A milestone Chinese-Australian coproduction and the debut feature of advertisement director Xu Shunli, The Longest Shot is set in 1930s Shanghai, and follows aging, solitary hitman Zhao (Wang Zhiwen), whose early onset of Parkinson’s disease spells the end of both his dangerous job and his hobby as a watchmaker. Still haunted by the death of his son and by a fatal mistake he made years ago, he decides to take a final job, brought to him by his friend and middleman Du (Li Lichun). This final job is actually two final jobs, two targets to be eliminated on the same day and the same place: Peter (Christopher Downs) and Libo (Xu Yajun), two Shanghai kingpins who’ve been at each other’s throats for a while, threatening the order of things in the French Concession. But nothing is what it seems, strings are being pulled left and right, and the aging hitman finds himself in the center of a tangled web of deceit.

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A CITY CALLED MACAU (2019) short review

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Based on a 2012 novel by Yan Geling – and co-adapted for the screen by Yan herself – Li Shaohong’s A City called Macau follows Xiao Ou (Bai Baihe), a casino broker in Macau: she guides wealthy clients around the city, introducing them to games and securing loans for them. Over more than a decade (the film takes place between 2002 and 2014), two of her clients will change the course of her life: property developer Duan (Wu Gang), sucked ever deeper in debt by his gambling addiction and forever making empty promises to come clean, and sculptor Shi (Huang Jue), who goes as far as leaving his wife and child to pursue Macau’s mirage of wealth. With its ploddingly episodic structure (every time the narrative starts building steam there’s a jump forward in time), relentless explanative voice-over from Bai Baihe, trite sense of romance (walks on the beach, floating lanterns…), florid music begging you to feel, and – most damningly – thudding, repetitive storytelling (two hours of tension-free gambling and people getting in and out of debt), A City called Macau is a chore to get through. The drama is hopelessly contrived, with every single man in Xiao Ou’s life becoming a gambler (even her slapworthy son), and not one character seems worth caring for, except perhaps Chin Siu Ho’s Cat, her loyal – perhaps lovestruck – colleague. Xiao Ou herself is a strange and unlikeable mix of catty rashness and hopeless gullibility, with Bai Baihe giving a weirdly tone-deaf performance, mouth agape, permanently looking like she’s just been eating week-old sushi. Wu Gang is much more compelling, Huang Jue is livelier than his usual, and Geng Le makes the most of his short screen-time (as Bai’s ex-husband, also a degenerate gambler, of course), but their characters are merely hand-puppets for the film’s on-the-nose message on the price of gambling. Carina Lau and Eris Tsang make classy cameos; there’s a feeling the film would have been so much more interesting if it had focused on them, a steely, worldly casino owner and a tough, honorable businessman respectively. *1/2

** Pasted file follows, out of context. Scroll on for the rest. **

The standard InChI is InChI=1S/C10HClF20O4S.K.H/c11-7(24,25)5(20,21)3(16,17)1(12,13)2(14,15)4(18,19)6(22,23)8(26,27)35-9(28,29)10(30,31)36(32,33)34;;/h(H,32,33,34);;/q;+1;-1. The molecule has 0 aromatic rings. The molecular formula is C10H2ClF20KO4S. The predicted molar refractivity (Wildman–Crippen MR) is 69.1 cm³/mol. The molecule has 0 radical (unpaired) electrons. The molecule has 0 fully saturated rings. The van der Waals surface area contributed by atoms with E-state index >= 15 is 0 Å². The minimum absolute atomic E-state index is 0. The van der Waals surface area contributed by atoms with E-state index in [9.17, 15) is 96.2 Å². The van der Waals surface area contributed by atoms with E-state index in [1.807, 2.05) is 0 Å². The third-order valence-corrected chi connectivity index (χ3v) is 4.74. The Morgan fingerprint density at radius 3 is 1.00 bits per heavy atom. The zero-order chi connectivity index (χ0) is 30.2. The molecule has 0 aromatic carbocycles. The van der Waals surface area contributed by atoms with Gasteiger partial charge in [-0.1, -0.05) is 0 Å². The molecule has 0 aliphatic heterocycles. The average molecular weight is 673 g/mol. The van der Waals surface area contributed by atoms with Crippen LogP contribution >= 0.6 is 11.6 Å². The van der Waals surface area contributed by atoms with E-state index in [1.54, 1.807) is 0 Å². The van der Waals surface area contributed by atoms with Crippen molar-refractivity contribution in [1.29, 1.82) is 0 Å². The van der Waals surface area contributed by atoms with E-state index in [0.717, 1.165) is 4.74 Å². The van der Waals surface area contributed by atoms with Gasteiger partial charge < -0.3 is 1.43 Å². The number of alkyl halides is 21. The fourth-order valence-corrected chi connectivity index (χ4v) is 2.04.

LINE WALKER 2: INVISIBLE SPY (2019) review

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2016’s Line Walker was a loose spin-off from the highly-successful TVB series of the same title, with the characters of Charmaine Sheh and Hui Shiu Hung the only ties between small and big screen; this Line Walker 2: Invisible Spy is a thematic sequel, with all narrative connections to the TV show now severed, as Sheh and Hui don’t return. Louis Koo, Nick Cheung and Francis Ng do return however, in new roles. When a hacker (Jiang Peiyao), arrested for her connection to a terrorist car crash in the center of Hong Kong, reveals that there may be a network of undercover terrorists in the Hong Kong police, everyone becomes a potential suspect, including the three officers in charge of retrieving a hard-drive containing a list of the moles from a location in Burma: Ching (Nick Cheung), Cheng (Louis Koo) and Yip (Francis Ng). Ching and Cheng are both former students of Yip, but they may share a far older bond, while their allegiances soon prove mysterious.